Getting up early on the Saturday, we knew there was a lot to pack into the day. Both Dave and I like to plan ahead - not that we don’t like a bit of spontaneity, but even so - to not miss out on anything, we made a list of places to cover and then mapped our route to make the most of our time. On the Archer Hotel website, they recommended local places to eat, see and shop, one of which was Culture Espresso. Famed for its “world’s best chocolate chip cookies”, it was a definite on the hit list; good coffee and yes, incredible cookies (though, not quite as good as the sea salt choc chip ones), which set us up for a long day ahead.
Both Archer Hotel and Culture Espresso are located in the Garment District, an area just below Midtown. The main aspect of the Garment District is, of course, shopping. There are other areas in Manhattan that boast streets of clothes stores, both designer boutiques and more affordable ‘high street’ style stores (as they’re known in the UK); for example, Soho and Fifth Avenue. However, this is what’s considered the fashion destination for New York. It’s where they host fashion week every year and is the place most designers/fashion houses call home.
As well as all that, it’s also home to Macy’s - an iconic American department store first opened at Herald Square in 1858, it’s a tourist staple. I have to say, I was a little disappointed this time round, as we found that it had changed quite dramatically in the five years or so since I’d been previously. Not that modernisation is a bad thing; in fact, the store as a whole now has a much better layout. No, what I missed was the huge food court area that had taken up half of the basement . A little like Selfridges (only better), as well as lots of nice looking things to buy and take home, there were individual sections where chefs freshly cooked up a wide variety of foods right in front of you. My favourite was the spaghetti bolognese - it was delicious and tasted so fresh, it was like being at an Italian grandmother’s house for dinner. Alas, it’s no longer there. It’s been replaced by the junior girls section - which they’ve made into an “uber cool” space for the discerning teen - and a much smaller cafe known as Chef Street. There are now four stations that serve burgers, tacos, noodles and a sort of deli style sandwich bar. I guess this change reflects their audience, but it’s just not the same.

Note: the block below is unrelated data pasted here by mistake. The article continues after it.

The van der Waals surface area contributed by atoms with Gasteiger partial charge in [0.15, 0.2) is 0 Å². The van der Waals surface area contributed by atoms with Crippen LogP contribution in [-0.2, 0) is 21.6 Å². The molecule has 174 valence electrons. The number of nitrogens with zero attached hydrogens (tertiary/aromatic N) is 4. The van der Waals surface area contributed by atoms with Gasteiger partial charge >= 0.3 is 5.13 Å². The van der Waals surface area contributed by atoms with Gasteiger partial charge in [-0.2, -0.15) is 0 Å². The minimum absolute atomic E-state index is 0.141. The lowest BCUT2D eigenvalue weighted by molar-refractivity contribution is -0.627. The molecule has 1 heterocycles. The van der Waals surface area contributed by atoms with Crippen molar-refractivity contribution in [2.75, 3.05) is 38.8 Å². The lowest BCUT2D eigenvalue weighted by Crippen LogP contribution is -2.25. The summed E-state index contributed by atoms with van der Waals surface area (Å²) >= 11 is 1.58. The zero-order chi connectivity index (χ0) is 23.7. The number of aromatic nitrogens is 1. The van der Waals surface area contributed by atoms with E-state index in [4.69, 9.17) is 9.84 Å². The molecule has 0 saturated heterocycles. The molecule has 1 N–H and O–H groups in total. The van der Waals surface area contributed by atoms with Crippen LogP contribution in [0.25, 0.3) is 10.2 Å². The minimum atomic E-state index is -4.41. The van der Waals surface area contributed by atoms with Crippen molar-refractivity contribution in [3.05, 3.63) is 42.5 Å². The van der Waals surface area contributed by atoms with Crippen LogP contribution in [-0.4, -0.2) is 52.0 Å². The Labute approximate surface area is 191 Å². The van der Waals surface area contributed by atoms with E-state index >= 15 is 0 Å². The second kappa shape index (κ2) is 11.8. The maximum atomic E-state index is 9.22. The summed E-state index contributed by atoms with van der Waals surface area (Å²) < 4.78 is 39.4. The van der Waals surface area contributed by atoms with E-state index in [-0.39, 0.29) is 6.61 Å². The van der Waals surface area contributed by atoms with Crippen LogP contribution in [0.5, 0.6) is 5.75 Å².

Despite this, Macy’s is absolutely huge - it occupies a whole city block by itself - and has a lot to offer. There are over five floors just of clothes of all types and styles. Their home section also extends over multiple floors and they even have a rainbow assortment of KitchenAid appliances so pretty that I had to photograph it. If you like to shop and want to grab a bargain, you can normally find some sort of discount or sale going on and there are prices to suit every budget in the day to day. We spent the morning in there on Sunday as it was bucketing down outside and we hadn’t brought anything waterproof; $60 and a thin rain jacket each later and we felt brave enough to venture out in it.
Just down the block is the Empire State Building. We tried multiple times to visit, but every time we got there, the doormen turned us away due to bad weather; I guess it was good that they did that so you weren’t disappointed when you got to the top. They told you straight up if you weren’t going to be able to see anything and it just so happened that whenever we tried, the clouds were so low that they covered the observatory and anything up that high. Definitely worth making a trip, though. I think it’s my favourite touristy thing to do in Manhattan. It’s pretty quiet up there, other than the wind, and you can see so far on a good day: downtown, up to Harlem, across to New Jersey. Feels like you’re looking down on another world.